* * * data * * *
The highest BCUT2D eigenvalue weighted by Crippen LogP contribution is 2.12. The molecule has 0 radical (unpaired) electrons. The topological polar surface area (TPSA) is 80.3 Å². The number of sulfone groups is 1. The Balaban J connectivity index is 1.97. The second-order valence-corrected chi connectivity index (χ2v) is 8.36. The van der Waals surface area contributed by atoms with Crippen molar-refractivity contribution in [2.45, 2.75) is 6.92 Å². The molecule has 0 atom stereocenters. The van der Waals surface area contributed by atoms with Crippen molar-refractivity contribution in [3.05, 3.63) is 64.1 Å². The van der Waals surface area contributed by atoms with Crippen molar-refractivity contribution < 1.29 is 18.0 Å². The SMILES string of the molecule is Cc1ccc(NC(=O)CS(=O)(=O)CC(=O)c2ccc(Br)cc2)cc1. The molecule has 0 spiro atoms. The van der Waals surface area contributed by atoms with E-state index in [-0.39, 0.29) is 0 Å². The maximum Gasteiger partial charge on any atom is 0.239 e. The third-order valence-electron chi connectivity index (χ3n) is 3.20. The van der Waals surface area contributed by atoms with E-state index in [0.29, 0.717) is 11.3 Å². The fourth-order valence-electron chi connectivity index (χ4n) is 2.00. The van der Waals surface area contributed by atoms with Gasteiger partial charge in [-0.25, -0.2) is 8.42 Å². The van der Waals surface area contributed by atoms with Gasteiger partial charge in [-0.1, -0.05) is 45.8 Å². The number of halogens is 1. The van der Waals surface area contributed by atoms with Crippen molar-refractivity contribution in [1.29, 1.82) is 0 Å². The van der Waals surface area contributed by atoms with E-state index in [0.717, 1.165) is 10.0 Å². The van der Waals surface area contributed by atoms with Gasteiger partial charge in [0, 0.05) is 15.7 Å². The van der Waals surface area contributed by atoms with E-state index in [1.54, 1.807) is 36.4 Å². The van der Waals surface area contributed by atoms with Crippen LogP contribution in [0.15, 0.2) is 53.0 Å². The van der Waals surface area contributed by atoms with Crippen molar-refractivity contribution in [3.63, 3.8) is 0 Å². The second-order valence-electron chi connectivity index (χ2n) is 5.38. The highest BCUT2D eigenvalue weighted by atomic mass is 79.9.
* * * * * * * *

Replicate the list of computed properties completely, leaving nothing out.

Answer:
The highest BCUT2D eigenvalue weighted by Crippen LogP contribution is 2.12. The molecule has 0 radical (unpaired) electrons. The topological polar surface area (TPSA) is 80.3 Å². The number of sulfone groups is 1. The Balaban J connectivity index is 1.97. The second-order valence-corrected chi connectivity index (χ2v) is 8.36. The van der Waals surface area contributed by atoms with Crippen molar-refractivity contribution in [2.45, 2.75) is 6.92 Å². The molecule has 0 atom stereocenters. The van der Waals surface area contributed by atoms with Crippen molar-refractivity contribution in [3.05, 3.63) is 64.1 Å². The van der Waals surface area contributed by atoms with Crippen molar-refractivity contribution < 1.29 is 18.0 Å². The SMILES string of the molecule is Cc1ccc(NC(=O)CS(=O)(=O)CC(=O)c2ccc(Br)cc2)cc1. The molecule has 0 spiro atoms. The van der Waals surface area contributed by atoms with E-state index in [-0.39, 0.29) is 0 Å². The maximum Gasteiger partial charge on any atom is 0.239 e. The third-order valence-electron chi connectivity index (χ3n) is 3.20. The van der Waals surface area contributed by atoms with E-state index in [0.29, 0.717) is 11.3 Å². The fourth-order valence-electron chi connectivity index (χ4n) is 2.00. The van der Waals surface area contributed by atoms with Gasteiger partial charge in [-0.25, -0.2) is 8.42 Å². The van der Waals surface area contributed by atoms with Gasteiger partial charge in [-0.1, -0.05) is 45.8 Å². The number of halogens is 1. The van der Waals surface area contributed by atoms with Crippen molar-refractivity contribution in [1.29, 1.82) is 0 Å². The van der Waals surface area contributed by atoms with E-state index in [0.717, 1.165) is 10.0 Å². The van der Waals surface area contributed by atoms with Gasteiger partial charge in [0, 0.05) is 15.7 Å². The van der Waals surface area contributed by atoms with E-state index in [1.54, 1.807) is 36.4 Å². The van der Waals surface area contributed by atoms with Crippen LogP contribution in [0.15, 0.2) is 53.0 Å². The van der Waals surface area contributed by atoms with Crippen molar-refractivity contribution in [3.63, 3.8) is 0 Å². The second-order valence-electron chi connectivity index (χ2n) is 5.38. The highest BCUT2D eigenvalue weighted by atomic mass is 79.9.